Llansadwrn Church

St Sadwrn Church

Everyone is warmly welcome to attend any – and all! – services at our church.

Services in Llansadwrn Church are held at 11.00 a.m., with Holy Communion on the first and third Sundays of the month, and Morning Prayer on the fourth. On the fifth Sunday of the month a joint Eucharistic service is held at one of the four churches at 10.00 a.m., followed by coffee and biscuits.

Church Wardens: James Evans and Oriel Jones
Secretary: Jean Slater
Treasurer: Jane Shaw

Vestry Venture

The church vestry is to open on Tuesdays, from 2.00 – 5.00 p.m. The idea is to provide a space where people in Llansadwrn can informally meet together, particularly newcomers who may not have had a chance to meet many locals yet. Tea and coffee will be available. There will also be some plants and paperbacks to swop or share, and a safe play area for toddlers.

Please do drop by occasionally, even if only for ten minutes – your presence will be much appreciated. Any ideas as to how this venture might further develop would be more than welcome. Come for a chat / drop by for a drink!!

Llansadwrn Vestry Venture

Llansadwrn Vestry Venture

A brief history of Llansadwrn Church

St Sadwrn was a hermit, believed to be buried near Northampton. It is thought he became influential in Welsh politics, including north Carmarthenshire. The dedication of the church to him suggests a pre-Anglo-Norman foundation. Along with Llanwrda, Llansadwrn became part of the Talley Abbey benefice in 1176. The nave and porch are possibly both 14th century while the aisle is probably late 15th century. It is not recorded until 1539 as being recognised as a parish church .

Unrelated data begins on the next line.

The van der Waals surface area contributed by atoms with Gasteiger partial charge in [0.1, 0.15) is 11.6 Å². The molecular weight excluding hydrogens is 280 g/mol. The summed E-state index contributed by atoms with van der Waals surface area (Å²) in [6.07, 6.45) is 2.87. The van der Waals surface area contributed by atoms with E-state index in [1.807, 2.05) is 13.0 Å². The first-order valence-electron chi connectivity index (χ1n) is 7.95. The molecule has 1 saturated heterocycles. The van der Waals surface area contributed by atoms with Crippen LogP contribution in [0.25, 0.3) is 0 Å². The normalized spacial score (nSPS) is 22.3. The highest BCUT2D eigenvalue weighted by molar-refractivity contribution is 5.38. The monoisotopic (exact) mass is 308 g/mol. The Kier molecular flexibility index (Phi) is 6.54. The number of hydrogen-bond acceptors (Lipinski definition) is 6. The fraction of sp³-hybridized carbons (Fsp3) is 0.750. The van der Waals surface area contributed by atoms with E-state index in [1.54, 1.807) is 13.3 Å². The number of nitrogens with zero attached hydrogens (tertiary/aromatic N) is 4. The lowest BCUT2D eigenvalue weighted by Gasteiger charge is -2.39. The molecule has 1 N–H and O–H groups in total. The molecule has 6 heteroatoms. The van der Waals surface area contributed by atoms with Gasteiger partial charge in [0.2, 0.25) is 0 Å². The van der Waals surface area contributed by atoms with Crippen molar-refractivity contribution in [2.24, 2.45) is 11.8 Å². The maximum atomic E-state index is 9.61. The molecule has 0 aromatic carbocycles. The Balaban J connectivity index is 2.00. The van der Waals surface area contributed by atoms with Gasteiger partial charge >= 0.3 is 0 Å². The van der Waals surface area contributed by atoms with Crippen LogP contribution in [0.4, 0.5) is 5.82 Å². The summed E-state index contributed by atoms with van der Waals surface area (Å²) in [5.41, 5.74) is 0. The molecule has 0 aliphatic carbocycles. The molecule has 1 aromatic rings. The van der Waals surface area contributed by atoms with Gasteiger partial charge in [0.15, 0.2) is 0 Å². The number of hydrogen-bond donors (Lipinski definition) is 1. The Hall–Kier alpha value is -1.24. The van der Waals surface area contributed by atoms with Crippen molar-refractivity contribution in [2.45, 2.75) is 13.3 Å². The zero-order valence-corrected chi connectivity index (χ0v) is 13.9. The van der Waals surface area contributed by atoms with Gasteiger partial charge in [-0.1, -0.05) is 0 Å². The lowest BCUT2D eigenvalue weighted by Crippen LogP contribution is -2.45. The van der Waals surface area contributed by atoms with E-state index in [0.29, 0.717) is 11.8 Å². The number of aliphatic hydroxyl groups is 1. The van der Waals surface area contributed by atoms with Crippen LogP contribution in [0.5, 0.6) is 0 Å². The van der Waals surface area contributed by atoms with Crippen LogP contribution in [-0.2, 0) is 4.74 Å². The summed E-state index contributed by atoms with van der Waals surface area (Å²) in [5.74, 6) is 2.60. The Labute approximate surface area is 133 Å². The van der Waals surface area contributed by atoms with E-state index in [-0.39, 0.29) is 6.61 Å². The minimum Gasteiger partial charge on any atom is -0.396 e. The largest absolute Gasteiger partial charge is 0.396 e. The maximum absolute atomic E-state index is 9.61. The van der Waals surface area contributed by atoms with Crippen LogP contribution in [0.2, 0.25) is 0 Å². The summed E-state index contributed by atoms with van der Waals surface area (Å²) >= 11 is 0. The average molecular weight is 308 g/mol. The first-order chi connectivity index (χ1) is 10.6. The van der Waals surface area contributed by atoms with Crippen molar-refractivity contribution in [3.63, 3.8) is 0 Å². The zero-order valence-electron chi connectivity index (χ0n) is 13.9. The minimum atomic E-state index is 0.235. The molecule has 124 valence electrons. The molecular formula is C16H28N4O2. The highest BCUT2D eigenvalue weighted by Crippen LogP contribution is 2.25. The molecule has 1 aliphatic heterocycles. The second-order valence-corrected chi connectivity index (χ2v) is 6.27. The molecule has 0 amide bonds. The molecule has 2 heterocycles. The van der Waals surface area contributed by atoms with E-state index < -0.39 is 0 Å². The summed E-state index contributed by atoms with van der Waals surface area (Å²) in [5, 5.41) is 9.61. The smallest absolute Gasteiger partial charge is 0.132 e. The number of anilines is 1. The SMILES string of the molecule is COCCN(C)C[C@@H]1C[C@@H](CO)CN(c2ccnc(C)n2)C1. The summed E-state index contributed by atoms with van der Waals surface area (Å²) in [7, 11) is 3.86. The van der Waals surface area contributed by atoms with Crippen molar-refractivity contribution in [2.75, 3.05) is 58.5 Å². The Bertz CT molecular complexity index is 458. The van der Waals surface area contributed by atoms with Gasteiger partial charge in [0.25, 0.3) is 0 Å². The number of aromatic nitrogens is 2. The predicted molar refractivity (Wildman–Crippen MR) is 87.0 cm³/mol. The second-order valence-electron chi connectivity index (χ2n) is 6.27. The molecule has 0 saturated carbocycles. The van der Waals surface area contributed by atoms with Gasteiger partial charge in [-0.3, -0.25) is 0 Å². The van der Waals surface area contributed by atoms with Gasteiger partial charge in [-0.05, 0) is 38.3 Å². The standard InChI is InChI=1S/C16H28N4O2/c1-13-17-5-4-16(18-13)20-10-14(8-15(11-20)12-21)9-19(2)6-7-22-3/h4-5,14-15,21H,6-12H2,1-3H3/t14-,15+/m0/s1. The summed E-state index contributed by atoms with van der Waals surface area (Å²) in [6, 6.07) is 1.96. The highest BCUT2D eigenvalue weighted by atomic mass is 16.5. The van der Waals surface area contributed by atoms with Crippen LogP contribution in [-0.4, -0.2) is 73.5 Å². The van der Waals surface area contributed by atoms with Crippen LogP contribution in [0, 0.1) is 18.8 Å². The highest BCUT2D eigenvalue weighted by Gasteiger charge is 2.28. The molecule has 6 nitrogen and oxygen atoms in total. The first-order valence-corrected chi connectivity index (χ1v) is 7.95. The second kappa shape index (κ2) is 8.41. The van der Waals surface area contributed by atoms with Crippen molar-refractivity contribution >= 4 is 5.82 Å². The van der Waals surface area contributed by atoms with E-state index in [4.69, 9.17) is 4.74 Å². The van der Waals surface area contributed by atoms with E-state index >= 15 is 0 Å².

The roof of the south chapel and porch probably date to the 17th century. The roof was deemed “out of repair” in 1672, and finally repaired in 1705. Prior to restoration, the south transept was separated from the chapel by a partition. The nave and transept were at that time seated with box pews. In addition there was a gallery over the nave west bay. One bell is dated 1730. The walls are essentially medieval with later additions but dates are not precise.

The church was restored in 1883 -1885 by one John Middleton and Son. Most of the windows are believed to have been replaced in the 19th century. The church was listed Grade B in 1966, and subsequently re-listed Grade 2. It was restored most recently in 2005-2006, largely funded by the Lottery Heritage Fund. Work included reinstating the west window. Photographs recording the work in progress are in an album, kept inside the church, on a table near the main door. The church is open during the day – please do visit.


A fascinating report on the archaeology of the church is available to read.